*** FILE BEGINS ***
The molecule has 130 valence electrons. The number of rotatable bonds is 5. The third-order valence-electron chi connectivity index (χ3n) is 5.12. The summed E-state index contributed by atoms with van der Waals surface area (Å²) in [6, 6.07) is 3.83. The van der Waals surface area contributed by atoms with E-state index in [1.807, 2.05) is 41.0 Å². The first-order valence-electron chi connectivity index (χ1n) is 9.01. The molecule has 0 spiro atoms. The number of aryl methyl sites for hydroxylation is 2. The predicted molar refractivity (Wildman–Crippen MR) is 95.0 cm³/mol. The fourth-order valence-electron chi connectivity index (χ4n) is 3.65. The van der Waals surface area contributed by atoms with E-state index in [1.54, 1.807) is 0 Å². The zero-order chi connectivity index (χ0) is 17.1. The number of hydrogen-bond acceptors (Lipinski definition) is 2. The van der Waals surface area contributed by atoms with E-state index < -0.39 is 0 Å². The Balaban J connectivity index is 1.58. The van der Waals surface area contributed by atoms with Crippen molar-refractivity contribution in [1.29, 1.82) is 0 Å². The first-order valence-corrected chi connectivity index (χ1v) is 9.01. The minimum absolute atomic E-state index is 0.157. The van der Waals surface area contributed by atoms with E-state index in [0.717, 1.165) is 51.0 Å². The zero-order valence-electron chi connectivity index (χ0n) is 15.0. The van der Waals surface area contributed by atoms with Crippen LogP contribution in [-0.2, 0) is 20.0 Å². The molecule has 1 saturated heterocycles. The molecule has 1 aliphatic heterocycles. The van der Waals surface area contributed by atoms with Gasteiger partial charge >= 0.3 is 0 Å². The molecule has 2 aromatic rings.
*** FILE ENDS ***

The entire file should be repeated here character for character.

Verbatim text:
The molecule has 130 valence electrons. The number of rotatable bonds is 5. The third-order valence-electron chi connectivity index (χ3n) is 5.12. The summed E-state index contributed by atoms with van der Waals surface area (Å²) in [6, 6.07) is 3.83. The van der Waals surface area contributed by atoms with E-state index in [1.807, 2.05) is 41.0 Å². The first-order valence-electron chi connectivity index (χ1n) is 9.01. The molecule has 0 spiro atoms. The number of aryl methyl sites for hydroxylation is 2. The predicted molar refractivity (Wildman–Crippen MR) is 95.0 cm³/mol. The fourth-order valence-electron chi connectivity index (χ4n) is 3.65. The van der Waals surface area contributed by atoms with E-state index in [1.54, 1.807) is 0 Å². The zero-order chi connectivity index (χ0) is 17.1. The number of hydrogen-bond acceptors (Lipinski definition) is 2. The van der Waals surface area contributed by atoms with E-state index < -0.39 is 0 Å². The Balaban J connectivity index is 1.58. The van der Waals surface area contributed by atoms with Crippen molar-refractivity contribution in [1.29, 1.82) is 0 Å². The first-order valence-corrected chi connectivity index (χ1v) is 9.01. The minimum absolute atomic E-state index is 0.157. The van der Waals surface area contributed by atoms with E-state index in [0.717, 1.165) is 51.0 Å². The zero-order valence-electron chi connectivity index (χ0n) is 15.0. The van der Waals surface area contributed by atoms with Crippen LogP contribution in [-0.2, 0) is 20.0 Å². The molecule has 1 saturated heterocycles. The molecule has 1 aliphatic heterocycles. The van der Waals surface area contributed by atoms with Gasteiger partial charge >= 0.3 is 0 Å². The molecule has 2 aromatic rings.